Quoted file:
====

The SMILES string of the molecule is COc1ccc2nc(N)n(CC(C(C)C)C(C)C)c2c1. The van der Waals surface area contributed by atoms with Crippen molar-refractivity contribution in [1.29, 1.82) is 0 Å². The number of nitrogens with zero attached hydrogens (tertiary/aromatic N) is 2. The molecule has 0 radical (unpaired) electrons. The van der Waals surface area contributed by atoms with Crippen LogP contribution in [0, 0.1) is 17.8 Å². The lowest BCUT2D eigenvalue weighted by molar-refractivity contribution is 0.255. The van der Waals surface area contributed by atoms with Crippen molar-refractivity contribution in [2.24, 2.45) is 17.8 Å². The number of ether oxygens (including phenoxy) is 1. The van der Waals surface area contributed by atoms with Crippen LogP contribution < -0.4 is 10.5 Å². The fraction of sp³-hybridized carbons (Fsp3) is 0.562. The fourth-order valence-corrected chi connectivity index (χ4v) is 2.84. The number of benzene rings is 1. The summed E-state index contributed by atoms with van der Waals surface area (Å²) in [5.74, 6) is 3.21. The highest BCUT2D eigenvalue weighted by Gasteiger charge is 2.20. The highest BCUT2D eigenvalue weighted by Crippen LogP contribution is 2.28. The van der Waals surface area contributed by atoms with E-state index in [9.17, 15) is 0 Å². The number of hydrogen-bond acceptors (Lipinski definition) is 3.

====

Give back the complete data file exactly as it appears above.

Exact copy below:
The SMILES string of the molecule is COc1ccc2nc(N)n(CC(C(C)C)C(C)C)c2c1. The van der Waals surface area contributed by atoms with Crippen molar-refractivity contribution in [1.29, 1.82) is 0 Å². The number of nitrogens with zero attached hydrogens (tertiary/aromatic N) is 2. The molecule has 0 radical (unpaired) electrons. The van der Waals surface area contributed by atoms with Crippen LogP contribution in [0, 0.1) is 17.8 Å². The lowest BCUT2D eigenvalue weighted by molar-refractivity contribution is 0.255. The van der Waals surface area contributed by atoms with Crippen molar-refractivity contribution in [2.24, 2.45) is 17.8 Å². The number of ether oxygens (including phenoxy) is 1. The van der Waals surface area contributed by atoms with Crippen LogP contribution < -0.4 is 10.5 Å². The fraction of sp³-hybridized carbons (Fsp3) is 0.562. The fourth-order valence-corrected chi connectivity index (χ4v) is 2.84. The number of benzene rings is 1. The summed E-state index contributed by atoms with van der Waals surface area (Å²) in [5.74, 6) is 3.21. The highest BCUT2D eigenvalue weighted by Gasteiger charge is 2.20. The highest BCUT2D eigenvalue weighted by Crippen LogP contribution is 2.28. The van der Waals surface area contributed by atoms with E-state index in [9.17, 15) is 0 Å². The number of hydrogen-bond acceptors (Lipinski definition) is 3.